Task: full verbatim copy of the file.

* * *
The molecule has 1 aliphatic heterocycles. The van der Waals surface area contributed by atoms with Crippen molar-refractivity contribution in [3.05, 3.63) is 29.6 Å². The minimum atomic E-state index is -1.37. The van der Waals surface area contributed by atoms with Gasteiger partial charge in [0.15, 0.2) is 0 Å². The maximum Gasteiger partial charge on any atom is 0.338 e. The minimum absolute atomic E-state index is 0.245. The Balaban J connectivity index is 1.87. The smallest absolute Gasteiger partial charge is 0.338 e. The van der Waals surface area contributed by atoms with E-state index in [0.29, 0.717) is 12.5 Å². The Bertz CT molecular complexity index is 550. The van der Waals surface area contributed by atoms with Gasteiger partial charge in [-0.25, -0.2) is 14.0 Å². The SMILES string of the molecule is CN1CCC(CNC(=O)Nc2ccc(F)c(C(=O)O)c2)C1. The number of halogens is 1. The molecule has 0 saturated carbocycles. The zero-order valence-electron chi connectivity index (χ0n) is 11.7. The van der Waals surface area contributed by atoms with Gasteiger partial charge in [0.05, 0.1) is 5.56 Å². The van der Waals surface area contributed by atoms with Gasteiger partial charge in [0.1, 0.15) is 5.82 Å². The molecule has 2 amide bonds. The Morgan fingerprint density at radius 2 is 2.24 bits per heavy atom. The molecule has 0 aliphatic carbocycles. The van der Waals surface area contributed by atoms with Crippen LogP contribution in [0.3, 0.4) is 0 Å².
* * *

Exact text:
The molecule has 1 aliphatic heterocycles. The van der Waals surface area contributed by atoms with Crippen molar-refractivity contribution in [3.05, 3.63) is 29.6 Å². The minimum atomic E-state index is -1.37. The van der Waals surface area contributed by atoms with Gasteiger partial charge in [0.15, 0.2) is 0 Å². The maximum Gasteiger partial charge on any atom is 0.338 e. The minimum absolute atomic E-state index is 0.245. The Balaban J connectivity index is 1.87. The smallest absolute Gasteiger partial charge is 0.338 e. The van der Waals surface area contributed by atoms with E-state index in [0.29, 0.717) is 12.5 Å². The Bertz CT molecular complexity index is 550. The van der Waals surface area contributed by atoms with Gasteiger partial charge in [-0.25, -0.2) is 14.0 Å². The SMILES string of the molecule is CN1CCC(CNC(=O)Nc2ccc(F)c(C(=O)O)c2)C1. The number of halogens is 1. The molecule has 0 saturated carbocycles. The zero-order valence-electron chi connectivity index (χ0n) is 11.7. The van der Waals surface area contributed by atoms with Gasteiger partial charge in [0.05, 0.1) is 5.56 Å². The van der Waals surface area contributed by atoms with Gasteiger partial charge in [0.1, 0.15) is 5.82 Å². The molecule has 2 amide bonds. The Morgan fingerprint density at radius 2 is 2.24 bits per heavy atom. The molecule has 0 aliphatic carbocycles. The van der Waals surface area contributed by atoms with Crippen LogP contribution in [0.3, 0.4) is 0 Å².